Note that in the “foregroundDeletion”, only dependents with ownerReference.blockOwnerDeletion=true block the deletion of the owner object. Kubernetes version 1.7 added an admission controller that controls user access to set blockOwnerDeletion to true based on delete permissions on the owner object, so that unauthorized dependents cannot delay deletion of an owner object.

If an object’s ownerReferences field is set by a controller (such as Deployment or ReplicaSet), blockOwnerDeletion is set automatically and you do not need to manually modify this field.

Background cascading deletion

In background cascading deletion, Kubernetes deletes the owner object immediately and the garbage collector then deletes the dependents in the background.

Setting the cascading deletion policy

To control the cascading deletion policy, set the propagationPolicy field on the deleteOptions argument when deleting an Object. Possible values include “Orphan”, “Foreground”, or “Background”.

Prior to Kubernetes 1.9, the default garbage collection policy for many controller resources was orphan. This included ReplicationController, ReplicaSet, StatefulSet, DaemonSet, and Deployment. For kinds in the extensions/v1beta1, apps/v1beta1, and apps/v1beta2 group versions, unless you specify otherwise, dependent objects are orphaned by default. In Kubernetes 1.9, for all kinds in the apps/v1 group version, dependent objects are deleted by default.

Here’s an example that deletes dependents in background:

kubectl proxy --port=8080
curl -X DELETE localhost:8080/apis/apps/v1/namespaces/default/replicasets/my-repset \
  -d '{"kind":"DeleteOptions","apiVersion":"v1","propagationPolicy":"Background"}' \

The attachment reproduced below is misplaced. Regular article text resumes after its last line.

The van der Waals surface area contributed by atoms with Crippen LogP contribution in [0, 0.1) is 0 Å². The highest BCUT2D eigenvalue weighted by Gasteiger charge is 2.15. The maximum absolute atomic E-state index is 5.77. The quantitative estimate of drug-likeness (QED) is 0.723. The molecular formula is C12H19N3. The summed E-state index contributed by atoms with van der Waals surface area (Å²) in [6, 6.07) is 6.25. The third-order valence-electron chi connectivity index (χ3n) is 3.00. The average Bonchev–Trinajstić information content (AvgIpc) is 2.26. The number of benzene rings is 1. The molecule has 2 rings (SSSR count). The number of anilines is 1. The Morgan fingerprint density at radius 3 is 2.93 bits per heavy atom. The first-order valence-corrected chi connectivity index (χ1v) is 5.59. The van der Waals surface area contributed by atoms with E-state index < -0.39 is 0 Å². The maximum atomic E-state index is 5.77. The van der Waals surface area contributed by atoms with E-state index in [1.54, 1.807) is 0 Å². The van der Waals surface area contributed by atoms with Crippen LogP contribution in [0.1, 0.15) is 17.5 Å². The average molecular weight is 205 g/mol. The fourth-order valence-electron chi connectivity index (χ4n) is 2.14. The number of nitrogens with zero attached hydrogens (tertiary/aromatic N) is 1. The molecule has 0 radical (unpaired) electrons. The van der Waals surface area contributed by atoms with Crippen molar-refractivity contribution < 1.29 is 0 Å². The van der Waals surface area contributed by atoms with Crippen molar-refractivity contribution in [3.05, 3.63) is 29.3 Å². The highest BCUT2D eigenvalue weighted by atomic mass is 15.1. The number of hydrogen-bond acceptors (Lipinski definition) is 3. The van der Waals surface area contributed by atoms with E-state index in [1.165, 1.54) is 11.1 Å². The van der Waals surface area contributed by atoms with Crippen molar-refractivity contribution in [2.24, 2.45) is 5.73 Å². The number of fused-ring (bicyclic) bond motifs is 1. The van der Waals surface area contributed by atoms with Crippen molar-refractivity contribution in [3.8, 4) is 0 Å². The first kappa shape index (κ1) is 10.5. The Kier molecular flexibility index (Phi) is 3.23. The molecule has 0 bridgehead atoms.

-H "Content-Type: application/json"

Here’s an example that deletes dependents in foreground:

kubectl proxy --port=8080
curl -X DELETE localhost:8080/apis/apps/v1/namespaces/default/replicasets/my-repset \
  -d '{"kind":"DeleteOptions","apiVersion":"v1","propagationPolicy":"Foreground"}' \
  -H "Content-Type: application/json"

Here’s an example that orphans dependents:

kubectl proxy --port=8080
curl -X DELETE localhost:8080/apis/apps/v1/namespaces/default/replicasets/my-repset \
  -d '{"kind":"DeleteOptions","apiVersion":"v1","propagationPolicy":"Orphan"}' \
  -H "Content-Type: application/json"

kubectl also supports cascading deletion. To delete dependents automatically using kubectl, set --cascade to true. To orphan dependents, set --cascade to false. The default value for --cascade is true.

Here’s an example that orphans the dependents of a ReplicaSet:

kubectl delete replicaset my-repset --cascade=false

Additional note on Deployments

Prior to 1.7, When using cascading deletes with Deployments you must use propagationPolicy: Foreground to delete not only the ReplicaSets created, but also their Pods. If this type of propagationPolicy is not used, only the ReplicaSets will be deleted, and the Pods will be orphaned. See kubeadm/#149 for more information.

Known issues

Tracked at #26120

What's next

Design Doc 1

Design Doc 2